Mechanism of action of GPCR

Mechanism of action of GPCR

These lecture notes give you a brief idea on: How G protein–coupled receptors transduce signals from extracellular hormones to associated effector proteins.

 Figure 1 to 7: Ligand-induced activation of effector proteins associated with G protein coupled receptors.

1) Resting state (Figure 1):

  • When no ligand is bound to the receptor, the Gα subunit is bound to GDP and complexed with Gβγ unit (exist in heterotrimeric form).

2) Binding of ligand to the receptor (Figure 2)

 Mechanism of GPCR activation

  • Inactive conformation of GPCR is stabilized by non covalent interactions between specific residues in TM helices.
  • When ligand binds to the receptor, these interactions are disturbed.
  • TM helices undergo many rotations and shifts. It will unlock the G protein- binding site in the intracellular face of the receptors (change the conformation of cytoplasmic loop) leading to G protein activation.
  • This will increase affinity of receptor for G proteins in the cytoplasmic side.
  • It results in the formation of an active receptor – G protein complex.
  • (G proteins and arrestin compete for 3rd loop in the cytoplasmic side).

3) Activated receptor binds to Gα subunit.   (Figure 3)

  • When a ligand (agonist) binds to the GPCR it causes a conformational change in the GPCR, which allows it to act as a guanine nucleotide exchange factor (GEF).
  • G-proteins composed of three different subunits:  alpha, beta, and gamma (stay together here).
  • The subunits are tethered at the membrane surface by covalently attached lipid molecules.

4) Dissociation of α subunit from βϒ subunit (Figure 4)

  • When a ligand binds, the receptor activates the attached G-protein by causing the exchange of GTP for GDP.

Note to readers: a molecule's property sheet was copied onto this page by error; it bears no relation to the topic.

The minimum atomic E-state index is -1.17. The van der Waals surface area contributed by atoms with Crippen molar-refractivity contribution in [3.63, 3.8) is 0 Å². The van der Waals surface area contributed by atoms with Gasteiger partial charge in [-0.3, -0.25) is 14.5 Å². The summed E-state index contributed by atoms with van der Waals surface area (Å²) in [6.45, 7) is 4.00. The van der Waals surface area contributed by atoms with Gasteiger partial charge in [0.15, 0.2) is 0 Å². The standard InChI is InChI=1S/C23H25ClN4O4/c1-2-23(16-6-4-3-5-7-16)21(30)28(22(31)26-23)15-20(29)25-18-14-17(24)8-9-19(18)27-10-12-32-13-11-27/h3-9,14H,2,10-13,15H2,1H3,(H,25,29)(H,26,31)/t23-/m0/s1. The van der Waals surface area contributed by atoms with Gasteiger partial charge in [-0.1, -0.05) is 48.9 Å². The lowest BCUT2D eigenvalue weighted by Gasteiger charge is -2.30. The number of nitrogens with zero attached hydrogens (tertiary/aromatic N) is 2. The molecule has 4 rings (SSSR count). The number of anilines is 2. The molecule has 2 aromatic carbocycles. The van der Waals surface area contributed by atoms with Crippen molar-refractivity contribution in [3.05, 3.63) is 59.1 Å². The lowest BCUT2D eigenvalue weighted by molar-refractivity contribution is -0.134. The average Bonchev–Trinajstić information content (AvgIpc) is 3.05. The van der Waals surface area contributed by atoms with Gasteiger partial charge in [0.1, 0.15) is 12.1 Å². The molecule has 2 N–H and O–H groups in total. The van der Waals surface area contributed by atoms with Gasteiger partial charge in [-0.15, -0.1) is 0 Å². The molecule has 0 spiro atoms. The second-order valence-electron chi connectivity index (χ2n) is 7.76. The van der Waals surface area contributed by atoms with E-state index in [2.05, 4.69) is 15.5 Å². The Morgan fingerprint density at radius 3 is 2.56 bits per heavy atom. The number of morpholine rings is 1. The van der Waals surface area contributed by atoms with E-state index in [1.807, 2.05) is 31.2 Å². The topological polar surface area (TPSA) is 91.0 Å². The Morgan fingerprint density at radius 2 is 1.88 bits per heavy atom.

• The activated G-protein then dissociates into an alpha (G-alpha) and a beta-gamma
  • Once the exchange of nucleotides has occurred, the Gα – GTP complex dissociates from the Gβϒ subunit, but both remain anchored in the membrane.

5) Activation of effector protein (Figure 5)

  • G-alpha bound to GTP is active, and can diffuse along the membrane surface to activate (and sometimes inhibit) target proteins, often enzymes that generate second messengers.
  • Likewise, the beta-gamma complex is also able to diffuse along the inner membrane surface and affect protein activity.
  • Hormone then dissociates from receptor.
  • The interaction of the agonist-bound GPCR with the G protein is transient; following activation of one G protein, the receptor is freed to interact with other G proteins.

There are three principal signal transduction pathways followed by the G protein-coupled receptors:

1) Adenylyl cyclase (effector protein): cAMP pathway

Example:  Transduction of the epinephrine signal: the β adrenergic pathway.

 2) Phospholipase C (effector protein): IP3-DAG pathway

Example: Peptide and protein hormones like TSH, Vasopressin etc bind to G protein-coupled receptors (GPCRs) that activate the intracellular enzyme phospholipase C (PLC).

3) Channel regulation

Example: Many neurotransmitter receptors are ligand-gated ion channels. These include some types of glutamate and serotonin receptors, as well as the nicotinic acetylcholine receptor found at nerve-muscle synapses

6) Synthesis and Release of second messengers by effector proteins (Figure 6)

The most common examples of second messengers are: cAMP, cGMP, IP3, DAG and calcium ions (Ca 2+)

The second messenger, in turn, initiates a series of intracellular events such as:

  • Phosphorylation and activation of enzymes
  • Release of Ca2+into the cytosol from stores within the endoplasmic reticulum

The cell begins to produce the appropriate gene products in response to the signal it had received at its surface.

In addition to their roles in affecting gene expression, GPCRs regulate many immediate effects within the cell that do not involve gene expression.

Figure 8: Downstream signaling happens when different second messengers are released

one example: In the case of cAMP, these enzymatic changes activate the transcription factor CREB (cAMP response element binding protein) which then bound to its response element (5’TGACGTA3′) in the promoters of genes that are able to respond to the ligand. Activated CREB turns on gene transcription.

6) GTP hydrolysis and inactivation of G protein (Figure 7)

  • Inactivation occurs because G-alpha has intrinsic GTPase activity.
  • After GTP hydrolysis, G-alpha bound to GDP will re associate with a beta-gamma complex to form an inactive G-protein that can again associate with a receptor.
  • The GTPase activity of the G-alpha can be made faster by other proteins–sometimes the target protein, sometimes a separate regulatory protein.

 

 

 

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